We woke up next day and was really excited at the thought of a bug was sitting in my drive.

            My car has:

            Alloy wheels
            1.2 litre engine
            Recaro seats.
            It has carpets .
            Lowered suspension.
            Zoom tube (exhaust)

            There isn’t much you can say anything much about it other than it has no rust and it purrrrrrrrs like a kitten a very large one lol.

            Bad points

            The only downfall I have with it is that it has no seatbelts in the back, so I couldn’t travel with kids at all, which is something I am planning on doing in the next few months, so in the meantime my husband has been driving it to work and I have at to have courtesy shit car (due to my car accident) instead.

            Good points.

            Are that is very cheap on petrol, its is tax exempt and only costs me £100 a year insurance.

            I am now looking forward to the next VW festival in Margam park in August and this time I will be taking my own little cherub with me, My little Bluebell.

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              19.10.2001 00:10
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              After seeing my dad restoring his own VW Beetle, I had caught the bug. I knew that my first car had to be a Vee Dub. I now own my own 1973 Volkswagen Beetle, 1303 model. It is my first car, I love it, and use it every day to get me to work, uni and see my friends. VW made several models of the classic beetle, and regularly updated the practical features of the cars over the years, however they made a point of never changing the styling simply for the sake of change. The original models had small engines of 1200cc, until the 1300cc version was added to the range in the '60s. Later came a more powerful 1500 in addition to the others. These models were all based on a torsion bar front suspension system, which is renowned for its poor handling. However, the comfort level on normal roads is reasonable, especially considering the age of some of these cars. The 1302 model (often referred to as the Super Beetle) was released at the start of the 1970s. This featured a completely new front suspension system, incorporating 'Macpherson Strut' style springs instead of the torsion bars. The rear suspension now used 'IRS' - Independent Rear Suspension. These upgrades drastically improved the car's handling. It also menat that the front boot-space could be increased in size, although the changed design meant a slightly more bulbous look from the front, which many did not like after being used to the same basic shape of the original beetle. My model of car is the 1303 (Super Beetle), which further improved on the 1302 model and began production in August 1972. This version of the popular Beetle came with a curved windscreen, proper dashboard, larger tail lights and improved cabin space. Both the 1302 and 1303 models had 1300 engines, however an 'S' model (ie 1303S) was also available which included front disc brakes, and a 1600 engine. The 1200 (budget) models continued production alongside the 1302/3 models, but still use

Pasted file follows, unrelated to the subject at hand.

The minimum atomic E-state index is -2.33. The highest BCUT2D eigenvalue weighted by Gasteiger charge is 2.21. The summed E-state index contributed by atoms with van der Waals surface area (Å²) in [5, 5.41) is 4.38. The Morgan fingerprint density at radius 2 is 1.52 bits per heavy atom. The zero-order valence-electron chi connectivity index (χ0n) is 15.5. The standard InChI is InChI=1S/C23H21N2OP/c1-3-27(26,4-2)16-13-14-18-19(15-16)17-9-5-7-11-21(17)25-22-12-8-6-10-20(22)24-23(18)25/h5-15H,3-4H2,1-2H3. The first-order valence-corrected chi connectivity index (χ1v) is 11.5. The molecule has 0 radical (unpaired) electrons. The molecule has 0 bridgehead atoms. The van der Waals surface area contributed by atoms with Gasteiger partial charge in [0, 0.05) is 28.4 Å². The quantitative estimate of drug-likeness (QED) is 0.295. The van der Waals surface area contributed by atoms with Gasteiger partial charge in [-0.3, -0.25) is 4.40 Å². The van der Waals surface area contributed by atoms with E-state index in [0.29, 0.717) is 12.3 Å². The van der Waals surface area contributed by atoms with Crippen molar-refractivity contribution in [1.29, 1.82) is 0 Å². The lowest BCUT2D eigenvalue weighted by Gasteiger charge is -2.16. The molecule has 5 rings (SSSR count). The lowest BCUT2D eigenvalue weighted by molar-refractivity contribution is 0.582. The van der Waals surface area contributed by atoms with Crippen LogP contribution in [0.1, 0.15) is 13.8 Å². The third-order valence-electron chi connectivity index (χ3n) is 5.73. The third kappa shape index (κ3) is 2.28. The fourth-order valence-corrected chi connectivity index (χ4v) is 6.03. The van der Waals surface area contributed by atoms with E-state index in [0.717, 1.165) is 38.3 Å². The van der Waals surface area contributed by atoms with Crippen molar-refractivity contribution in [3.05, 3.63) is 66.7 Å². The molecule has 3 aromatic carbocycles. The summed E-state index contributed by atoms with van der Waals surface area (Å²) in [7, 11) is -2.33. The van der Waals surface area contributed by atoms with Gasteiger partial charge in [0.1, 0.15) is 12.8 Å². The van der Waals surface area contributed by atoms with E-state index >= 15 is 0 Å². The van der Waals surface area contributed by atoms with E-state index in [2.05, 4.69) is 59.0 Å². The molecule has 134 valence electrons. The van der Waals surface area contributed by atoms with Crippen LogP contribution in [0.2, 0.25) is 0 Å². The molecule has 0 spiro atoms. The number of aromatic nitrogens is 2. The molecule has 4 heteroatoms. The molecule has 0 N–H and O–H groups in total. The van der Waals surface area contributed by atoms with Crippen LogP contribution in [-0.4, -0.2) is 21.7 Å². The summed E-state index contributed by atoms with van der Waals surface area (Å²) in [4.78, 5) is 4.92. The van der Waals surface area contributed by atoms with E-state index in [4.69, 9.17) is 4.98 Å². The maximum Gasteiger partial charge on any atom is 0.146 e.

d the original basic beetle shape and suspension. I would recommend anyone who is an enthusiast to purchase an old-style beetle. They are fun to drive and, despite popular belief, surprisingly inexpensive to maintain - I would know, I'm a student! It does, however, help if you are able to carry out repairs yourself or know someone who can. As with anything that is almost 30 years old, some things will and do occasionally go wrong. My advice would be to spend a bit more initially and buy a car that someone else has spent the time and money on. This way, you are less likely to have things going wrong. Watch out for very rusty cars that seem 'a good project' - often they are a waste of time and money, unless you are looking for an older (pre 1965) model which can be quite rare, and are viewed as a 'classic' car. These will be more desirable and fetch a higher price if you sell it in future. I would also say to try and buy a car which is tax exempt (built before 1973). You will save a lot of money this way through not having to pay road tax. The later the model of car you are buying, the more sophisticated it will be. Many of the idiosyncrasies such as filling the fuel tank from the front boot are removed and the cost of repairs tend to be cheaper. Fuel consumption of the Beetles is not at all bad, considering the age of these cars. 30mpg is what I achieve on average - this is the same, if not better, than most of the New Beetle models. Yes, old Beetles can be quite noisy, but the sound of that wonderful aircooled flat-four engine is music to my ears. As for comfort, they are quite cramped in the rear seats, however for sitting in the front they can be surprisingly comfy (depending on the age of the car, and how many miles it has covered). Many find the driving position and pedals awkward - I would just call it different. After about four short journeys, in my opinion the floor hinged pedals feel completely natural and no